I got this tip a long time ago from an author buddy of mine: Chris Finch

When writing a fictional piece, interview your characters. I know it sounds silly, but would you write a non-fictional piece about someone or something without interviewing people? Well, come to think of it, maybe you would. However, it would be much more credible and interesting if you interviewed people.

In fiction, though, you simply must. If you don’t you will end up with one-dimensional characters.

“No,” you argue, “I know my characters because they’re based on people in my life!”

Fair enough. Have you interviewed those people, then? Particularly, have you interviewed them in the setting that you’ll be placing them?

Aunt Betty’s a great character in your life, sure. How is she on the planet Vlarn? Maybe people on Vlarn don’t like Aunt Betty’s brand of sense of humor. How does she handle that? If she just keeps being Aunt Betty, that’s cool, until she winds up dead. (Man, I hope your little planet of Vlarn is nicer than that!)

There’s another, more important reason to interview your characters: you are the actor. Eh? That’s right, Skipper. You see, when you write you have to constantly change perspectives from one character to the next. If you don’t then all your characters will act, sound, and respond identically. That’s unrealistic, boring, and one-dimensional. What do the best actors out there do when faced with a new role? Study. They study and then they become that which they are trying to portray. Same for your writing. You have to be the actor on all your characters.

Actually, you have to be the writer, the director, the producer, and the actors. You’re a one-person band!

Now how are you supposed to have realistic characters if all of them act like you do? You can’t. So, interview them, learn to be them, and then welcome yourself to the psychotic world of character-switching.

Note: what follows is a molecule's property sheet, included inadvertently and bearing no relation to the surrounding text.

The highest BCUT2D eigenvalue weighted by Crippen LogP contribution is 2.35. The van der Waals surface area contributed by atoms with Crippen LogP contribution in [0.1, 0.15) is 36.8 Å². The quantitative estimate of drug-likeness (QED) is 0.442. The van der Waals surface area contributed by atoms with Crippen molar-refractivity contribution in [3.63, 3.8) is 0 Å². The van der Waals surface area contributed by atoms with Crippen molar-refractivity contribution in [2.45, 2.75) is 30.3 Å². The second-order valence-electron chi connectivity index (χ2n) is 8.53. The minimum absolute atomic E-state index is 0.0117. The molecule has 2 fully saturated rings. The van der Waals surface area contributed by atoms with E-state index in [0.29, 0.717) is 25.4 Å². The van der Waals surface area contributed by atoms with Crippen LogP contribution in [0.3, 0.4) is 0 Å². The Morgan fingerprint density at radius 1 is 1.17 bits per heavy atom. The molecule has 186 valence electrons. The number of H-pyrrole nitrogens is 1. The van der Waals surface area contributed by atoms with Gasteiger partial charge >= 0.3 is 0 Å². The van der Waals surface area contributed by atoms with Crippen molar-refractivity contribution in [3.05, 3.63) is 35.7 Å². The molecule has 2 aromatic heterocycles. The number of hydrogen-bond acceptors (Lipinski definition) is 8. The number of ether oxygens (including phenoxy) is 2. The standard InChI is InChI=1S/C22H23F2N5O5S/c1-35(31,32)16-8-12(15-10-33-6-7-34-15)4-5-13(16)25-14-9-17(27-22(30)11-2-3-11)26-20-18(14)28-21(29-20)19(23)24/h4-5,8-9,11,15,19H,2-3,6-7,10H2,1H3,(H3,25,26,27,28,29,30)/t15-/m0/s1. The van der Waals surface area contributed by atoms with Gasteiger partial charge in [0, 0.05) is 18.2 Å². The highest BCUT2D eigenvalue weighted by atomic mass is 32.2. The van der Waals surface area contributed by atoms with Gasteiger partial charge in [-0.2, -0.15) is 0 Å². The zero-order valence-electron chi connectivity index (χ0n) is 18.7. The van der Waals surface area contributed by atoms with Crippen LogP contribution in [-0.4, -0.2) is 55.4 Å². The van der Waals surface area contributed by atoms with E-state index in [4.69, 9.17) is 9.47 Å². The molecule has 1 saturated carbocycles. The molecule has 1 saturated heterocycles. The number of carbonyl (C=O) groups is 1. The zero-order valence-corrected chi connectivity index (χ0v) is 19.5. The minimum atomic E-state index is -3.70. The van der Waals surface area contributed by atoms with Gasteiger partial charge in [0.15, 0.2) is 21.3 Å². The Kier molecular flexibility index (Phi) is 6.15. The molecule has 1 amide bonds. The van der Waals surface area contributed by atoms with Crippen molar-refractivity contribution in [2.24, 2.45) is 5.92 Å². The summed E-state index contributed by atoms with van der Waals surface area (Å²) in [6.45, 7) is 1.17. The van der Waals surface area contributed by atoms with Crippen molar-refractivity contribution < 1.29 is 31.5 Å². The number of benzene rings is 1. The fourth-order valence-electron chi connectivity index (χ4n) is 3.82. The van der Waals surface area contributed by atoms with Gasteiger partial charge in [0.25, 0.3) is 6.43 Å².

When you have your protagonist and antagonist facing off and you can feel the rage of the protagonist as her sword misses–YET AGAIN–and then you suddenly switch and can feel the elation of side-stepping yet another of her childish volleys… That’s when you know you’ve got characters.

So, how?

Simple. You’re you, the character is the character. You ask a question as you would, then you change into your character and answer as he would.

Wait, that’s simple? Well, okay, not really. Not at first anyway. But pretty soon you’ll get good at this. And then soon after that you’ll need therapy, all ten of you.

Here’s some questions to get you started with talking to yourself (erm):

  • What’s your profession?
  • What got you into that profession?
  • Who is your boss?
  • Do you like or dislike your boss?
  • Why?
  • What’s the one thing you’d really like to do once this story is over (assuming you survive, of course)?

…let your answers lead to new questions, too. Pretty soon you’ll be flying.

If you really want this to rock, then find a voice for your character, hook up your favorite little recording program on your computer or pick up a personal recorder at the shop, and literally act it all out. Listen back and see if getting into character by using the voice helps. It can be an awesome way to identify with your characters, too. You never have to replay these for anyone, of course, but hearing that “voice” in your head when you write the lines for that particular character will bring things to life!

As with everything in writing, practice, practice, practice. If you stick with it, you’ll  soon be able to switch from character to character so fast that you’ll be unstoppable (or within a padded cell).

 

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